“I am also fully satisfied that by being denied the opportunity for meaningful contact with others, the prisoner in solitary confinement is prevented from being fully human. To prevent another from being fully human is by definition inhuman and degrading treatment.”
Those were the bold words of Ms Justice Donnelly in the case of Attorney General v Damache  IEHC 339 in her judgment of 21 May 2015, wherein she refused to order the extradition of an Irish national to the USA, accused of committing offences of international terrorism
Mr Damache faced a superseding indictment containing two counts: conspiracy to provide material support to terrorists and attempted identity theft to facilitate an act of international terrorism. The indictment related to events in early 2009.
Mr Damache challenged extradition on a number of grounds including prison conditions at ADX Florence, a Supermax prison in Colorado. His legal team submitted that the conditions at ADX Florence amounted to solitary confinement and those conditions on their own or in conjunction with other restrictions such as special administrative measures (SAMs) violated Mr Damache’s ‘fundamental and constitutional norms.’
The conditions at ADX Florence were given a thorough examination by the European Court of Human Rights (ECtHR) in 2012 in the case of Ahmad and others v the United Kingdom  ECHR 609. In the ECtHRs assessment, (paras 218-224) the isolation experienced by inmates at ADX Florence was ‘partial and relative’ and did not violate Article 3 ECHR, despite the Court observing that ‘it is not contested by the Government that conditions at ADX Florence are highly restrictive, particularly in the General Population Unit and in phase one of the Special Security Unit.’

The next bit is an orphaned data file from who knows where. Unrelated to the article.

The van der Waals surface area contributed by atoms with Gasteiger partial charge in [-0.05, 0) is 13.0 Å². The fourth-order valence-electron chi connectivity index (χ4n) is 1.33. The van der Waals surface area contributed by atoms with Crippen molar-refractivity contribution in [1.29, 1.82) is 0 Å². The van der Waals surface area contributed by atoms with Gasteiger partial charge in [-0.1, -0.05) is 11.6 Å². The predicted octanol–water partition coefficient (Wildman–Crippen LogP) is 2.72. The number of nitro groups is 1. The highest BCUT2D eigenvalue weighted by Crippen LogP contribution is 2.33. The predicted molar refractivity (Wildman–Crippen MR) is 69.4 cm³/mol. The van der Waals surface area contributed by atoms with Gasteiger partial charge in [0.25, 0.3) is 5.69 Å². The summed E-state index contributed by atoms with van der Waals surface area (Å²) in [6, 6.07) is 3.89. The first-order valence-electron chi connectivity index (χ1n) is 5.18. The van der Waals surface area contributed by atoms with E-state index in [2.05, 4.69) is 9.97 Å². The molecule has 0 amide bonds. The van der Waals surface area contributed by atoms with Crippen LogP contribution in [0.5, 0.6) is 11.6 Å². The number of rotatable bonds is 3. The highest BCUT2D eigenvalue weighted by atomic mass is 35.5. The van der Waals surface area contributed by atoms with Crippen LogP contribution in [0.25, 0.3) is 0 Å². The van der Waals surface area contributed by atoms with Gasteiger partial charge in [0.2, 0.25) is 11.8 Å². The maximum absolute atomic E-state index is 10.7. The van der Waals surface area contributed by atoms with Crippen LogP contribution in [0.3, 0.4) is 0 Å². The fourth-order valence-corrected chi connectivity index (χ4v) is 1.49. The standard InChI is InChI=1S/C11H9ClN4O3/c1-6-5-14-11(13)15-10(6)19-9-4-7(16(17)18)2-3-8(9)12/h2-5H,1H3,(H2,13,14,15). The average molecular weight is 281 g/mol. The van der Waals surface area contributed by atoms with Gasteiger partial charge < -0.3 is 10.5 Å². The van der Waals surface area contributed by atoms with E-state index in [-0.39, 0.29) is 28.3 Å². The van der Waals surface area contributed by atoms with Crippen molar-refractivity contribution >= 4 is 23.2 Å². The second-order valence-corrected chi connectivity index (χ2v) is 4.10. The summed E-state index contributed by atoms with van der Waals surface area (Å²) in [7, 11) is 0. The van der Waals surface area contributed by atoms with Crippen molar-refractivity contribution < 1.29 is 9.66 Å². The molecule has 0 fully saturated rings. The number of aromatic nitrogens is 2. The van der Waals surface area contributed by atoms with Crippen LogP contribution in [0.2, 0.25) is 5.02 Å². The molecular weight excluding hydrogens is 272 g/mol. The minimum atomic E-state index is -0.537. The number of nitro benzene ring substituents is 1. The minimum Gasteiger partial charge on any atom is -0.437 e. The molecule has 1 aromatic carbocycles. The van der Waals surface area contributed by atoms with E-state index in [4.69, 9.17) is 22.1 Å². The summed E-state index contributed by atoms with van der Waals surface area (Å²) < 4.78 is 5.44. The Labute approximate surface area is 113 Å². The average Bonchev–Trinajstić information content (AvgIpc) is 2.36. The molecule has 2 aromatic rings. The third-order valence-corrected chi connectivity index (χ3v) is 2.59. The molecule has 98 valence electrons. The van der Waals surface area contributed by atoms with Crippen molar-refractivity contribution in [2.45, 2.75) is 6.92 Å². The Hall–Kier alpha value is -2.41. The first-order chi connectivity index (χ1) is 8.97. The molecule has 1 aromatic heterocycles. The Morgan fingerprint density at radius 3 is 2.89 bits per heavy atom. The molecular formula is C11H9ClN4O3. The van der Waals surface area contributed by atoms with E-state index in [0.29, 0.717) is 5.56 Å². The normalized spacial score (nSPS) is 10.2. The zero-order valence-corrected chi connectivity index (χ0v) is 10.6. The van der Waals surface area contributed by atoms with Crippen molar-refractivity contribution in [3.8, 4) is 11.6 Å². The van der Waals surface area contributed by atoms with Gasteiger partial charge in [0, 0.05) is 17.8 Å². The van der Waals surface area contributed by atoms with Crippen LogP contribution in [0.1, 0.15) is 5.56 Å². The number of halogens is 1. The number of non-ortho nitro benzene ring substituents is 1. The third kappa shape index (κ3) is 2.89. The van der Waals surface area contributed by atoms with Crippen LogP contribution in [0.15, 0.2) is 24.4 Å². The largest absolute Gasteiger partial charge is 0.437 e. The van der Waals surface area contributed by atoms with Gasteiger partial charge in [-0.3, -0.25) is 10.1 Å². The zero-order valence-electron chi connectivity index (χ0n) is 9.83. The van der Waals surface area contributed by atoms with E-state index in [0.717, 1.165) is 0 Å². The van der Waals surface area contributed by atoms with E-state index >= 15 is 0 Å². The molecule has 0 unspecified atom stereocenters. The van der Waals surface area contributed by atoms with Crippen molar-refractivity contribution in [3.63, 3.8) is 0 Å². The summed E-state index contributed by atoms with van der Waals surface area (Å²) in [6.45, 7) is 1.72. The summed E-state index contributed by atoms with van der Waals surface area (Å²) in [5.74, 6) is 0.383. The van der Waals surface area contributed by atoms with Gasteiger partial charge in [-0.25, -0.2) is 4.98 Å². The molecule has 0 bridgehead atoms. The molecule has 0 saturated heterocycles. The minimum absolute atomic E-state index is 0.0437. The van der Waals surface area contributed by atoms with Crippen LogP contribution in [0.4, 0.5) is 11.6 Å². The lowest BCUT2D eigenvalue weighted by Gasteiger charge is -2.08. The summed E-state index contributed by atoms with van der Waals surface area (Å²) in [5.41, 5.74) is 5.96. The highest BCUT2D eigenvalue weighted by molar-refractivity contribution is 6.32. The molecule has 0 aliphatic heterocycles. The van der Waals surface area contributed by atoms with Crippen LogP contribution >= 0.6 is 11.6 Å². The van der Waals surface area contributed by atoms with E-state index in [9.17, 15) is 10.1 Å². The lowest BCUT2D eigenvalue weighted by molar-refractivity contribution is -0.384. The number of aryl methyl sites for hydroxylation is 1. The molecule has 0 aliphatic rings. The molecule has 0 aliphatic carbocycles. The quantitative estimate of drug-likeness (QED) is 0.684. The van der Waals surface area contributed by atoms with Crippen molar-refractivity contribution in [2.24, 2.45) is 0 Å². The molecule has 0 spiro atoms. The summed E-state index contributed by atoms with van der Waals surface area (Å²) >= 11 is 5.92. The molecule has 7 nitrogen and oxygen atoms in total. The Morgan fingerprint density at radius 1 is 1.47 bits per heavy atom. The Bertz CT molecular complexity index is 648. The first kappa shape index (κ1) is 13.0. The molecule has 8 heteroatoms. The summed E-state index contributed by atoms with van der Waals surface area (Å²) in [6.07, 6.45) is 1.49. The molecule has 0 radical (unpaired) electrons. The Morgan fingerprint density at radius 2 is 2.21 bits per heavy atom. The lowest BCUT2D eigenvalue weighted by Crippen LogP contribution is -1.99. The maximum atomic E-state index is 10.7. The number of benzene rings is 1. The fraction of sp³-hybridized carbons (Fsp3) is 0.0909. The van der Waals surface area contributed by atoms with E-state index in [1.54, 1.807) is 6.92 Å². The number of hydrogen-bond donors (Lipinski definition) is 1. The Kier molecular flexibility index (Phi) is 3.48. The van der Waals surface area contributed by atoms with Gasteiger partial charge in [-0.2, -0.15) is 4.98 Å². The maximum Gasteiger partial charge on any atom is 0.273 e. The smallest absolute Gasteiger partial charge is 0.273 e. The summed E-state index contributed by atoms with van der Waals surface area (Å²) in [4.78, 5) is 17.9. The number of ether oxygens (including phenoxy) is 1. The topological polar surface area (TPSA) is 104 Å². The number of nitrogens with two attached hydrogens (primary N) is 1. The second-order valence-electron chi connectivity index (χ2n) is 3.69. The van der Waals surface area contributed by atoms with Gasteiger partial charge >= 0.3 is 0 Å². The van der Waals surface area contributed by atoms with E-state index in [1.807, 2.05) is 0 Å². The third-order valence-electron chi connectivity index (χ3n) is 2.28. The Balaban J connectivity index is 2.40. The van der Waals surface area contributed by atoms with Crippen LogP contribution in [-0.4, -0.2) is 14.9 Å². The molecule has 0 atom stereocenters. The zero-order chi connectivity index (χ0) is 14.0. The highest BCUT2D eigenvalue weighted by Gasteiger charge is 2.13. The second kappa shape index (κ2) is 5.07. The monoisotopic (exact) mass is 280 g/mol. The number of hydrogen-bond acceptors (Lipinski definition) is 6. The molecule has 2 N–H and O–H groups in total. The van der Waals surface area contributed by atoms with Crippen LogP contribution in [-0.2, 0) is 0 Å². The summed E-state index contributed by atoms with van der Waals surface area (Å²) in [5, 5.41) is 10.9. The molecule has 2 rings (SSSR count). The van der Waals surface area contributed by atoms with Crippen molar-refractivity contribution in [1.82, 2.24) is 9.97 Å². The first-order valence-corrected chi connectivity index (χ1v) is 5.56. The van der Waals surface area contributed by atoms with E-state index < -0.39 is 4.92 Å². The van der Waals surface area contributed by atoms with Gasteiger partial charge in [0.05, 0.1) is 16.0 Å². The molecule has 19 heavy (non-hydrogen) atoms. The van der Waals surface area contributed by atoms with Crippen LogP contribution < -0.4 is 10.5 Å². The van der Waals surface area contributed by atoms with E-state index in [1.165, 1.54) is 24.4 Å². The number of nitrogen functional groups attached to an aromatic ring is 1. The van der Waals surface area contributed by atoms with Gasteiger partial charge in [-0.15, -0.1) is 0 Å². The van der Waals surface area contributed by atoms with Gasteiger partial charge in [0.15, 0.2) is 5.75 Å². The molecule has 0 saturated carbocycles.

The Irish Court in its impressive 162-page ruling respectfully disagreed with the findings of the ECtHR. It refused the extradition request on the grounds that it would be a ‘fundamental breach of the constitutional right to bodily and mental integrity, to the right to human integrity and violates the prohibition on inhuman and degrading treatment.’ Although couched in similar terms to the protection afforded by Article 3 ECHR, the question the court asked itself was whether the conditions at ADX violated Mr Damache’s constitutional right to protection from inhuman and degrading treatment. Where an individual is present within the jurisdiction of Ireland (regardless of citizenship) that person is entitled to the protection of the courts in ensuring that he or she is not subjected to inhuman and degrading treatment.
This judgment is important for extradition practitioners to take note of, as it is the first time that an extradition request has been refused to the USA on grounds that the specific prison conditions are inhumane and degrading. Many have raised such a challenge, but none thus far have succeeded.
Conditions at ADX Florence